I think Sang-hoon was driven to help Ji-an (and achieve some form of redemption from his otherwise passive life in turn) by his sympathy for her. The focus on him and his downturned mouth expressed his thoughts so clearly: How could a young girl like her go through so much? This sentiment is also echoed in the faces of all the other older men (particularly Jae-chul). I’m so grateful that the Park brothers and the larger neighbourhood ultimately came through for Ji-an. No, Dong-hoon, Ji-an never needed thirty men to beat up Kwang-il on her behalf, but she needed at least a few more people to send off Grandma (who truly deserved all the love in the world), and this neighbourhood definitely has succeeded in this regard. I also appreciated the close-ups on Ki-bum and Choon-dae during the funeral service; they were two other people who understood how much Grandma meant to Ji-an.

These poignant lines marked my favourite part of this episode:

Dong-hoon: “You must have come to this neighbourhood in order to save me. I was on the verge of dying but you were the one who saved me.”

Ji-an: “I really lived my life for the very first time because I met you.”

Now, I swear I’ve come across something similar elsewhere, especially for Dong-hoon’s lines. Even so, one cannot deny how much Dong-hoon and Ji-an mean to each other, partly because they met each other at this point in their lives, too. And Dong-hoon’s subsequent call to happiness (“Let’s truly be happy now.”) – harkens back to that first instance in winter, but it does not ring hollow this time; both Dong-hoon and Ji-an have resolved their problems both between themselves and with the people around them, and they can only look forward now.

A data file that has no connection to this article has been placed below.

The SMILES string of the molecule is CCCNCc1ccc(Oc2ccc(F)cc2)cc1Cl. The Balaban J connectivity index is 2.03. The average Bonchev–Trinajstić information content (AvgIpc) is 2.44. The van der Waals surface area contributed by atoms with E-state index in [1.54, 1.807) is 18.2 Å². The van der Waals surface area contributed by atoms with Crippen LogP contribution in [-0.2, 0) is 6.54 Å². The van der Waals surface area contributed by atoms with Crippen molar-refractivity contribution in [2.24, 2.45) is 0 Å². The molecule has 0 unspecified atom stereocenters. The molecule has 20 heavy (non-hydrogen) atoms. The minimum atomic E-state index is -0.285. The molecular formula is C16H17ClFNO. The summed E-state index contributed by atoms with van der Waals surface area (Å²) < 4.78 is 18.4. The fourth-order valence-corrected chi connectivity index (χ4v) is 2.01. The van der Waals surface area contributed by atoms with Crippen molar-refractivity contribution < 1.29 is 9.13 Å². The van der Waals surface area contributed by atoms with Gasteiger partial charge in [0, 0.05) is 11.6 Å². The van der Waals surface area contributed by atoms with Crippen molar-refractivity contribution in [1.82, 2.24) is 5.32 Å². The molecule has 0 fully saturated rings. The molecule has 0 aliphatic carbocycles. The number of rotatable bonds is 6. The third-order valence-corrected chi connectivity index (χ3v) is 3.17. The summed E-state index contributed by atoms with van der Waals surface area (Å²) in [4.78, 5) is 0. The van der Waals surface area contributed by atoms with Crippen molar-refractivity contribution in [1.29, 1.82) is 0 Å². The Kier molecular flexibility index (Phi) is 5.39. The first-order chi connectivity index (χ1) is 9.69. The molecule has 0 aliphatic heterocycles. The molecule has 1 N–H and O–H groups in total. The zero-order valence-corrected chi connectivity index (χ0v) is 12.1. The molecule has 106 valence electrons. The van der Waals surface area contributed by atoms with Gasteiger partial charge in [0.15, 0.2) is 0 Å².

Wow, that hug was an absolutely beautiful way to cap off Ji-an’s final meeting with Dong-hoon before she left the neighbourhood – I was speechless then, and I still am about this now. I would like to remark, though, that Jung-hee’s presence does not necessarily take away from the impact of this scene; after all, she is the only other person who truly understands why Ji-an would consider herself 30,000 years old. This may be a reach, but I feel that Jung-hee represents the viewers of this drama as a witness to the proof that Ji-an would now be able to return to her home in the stars. (Sure, Ji-an may have liked the neighbourhood mainly because of Dong-hoon, but obviously Dong-hoon himself does not make up the whole neighbourhood).

EPISODE 16 (after time lapse):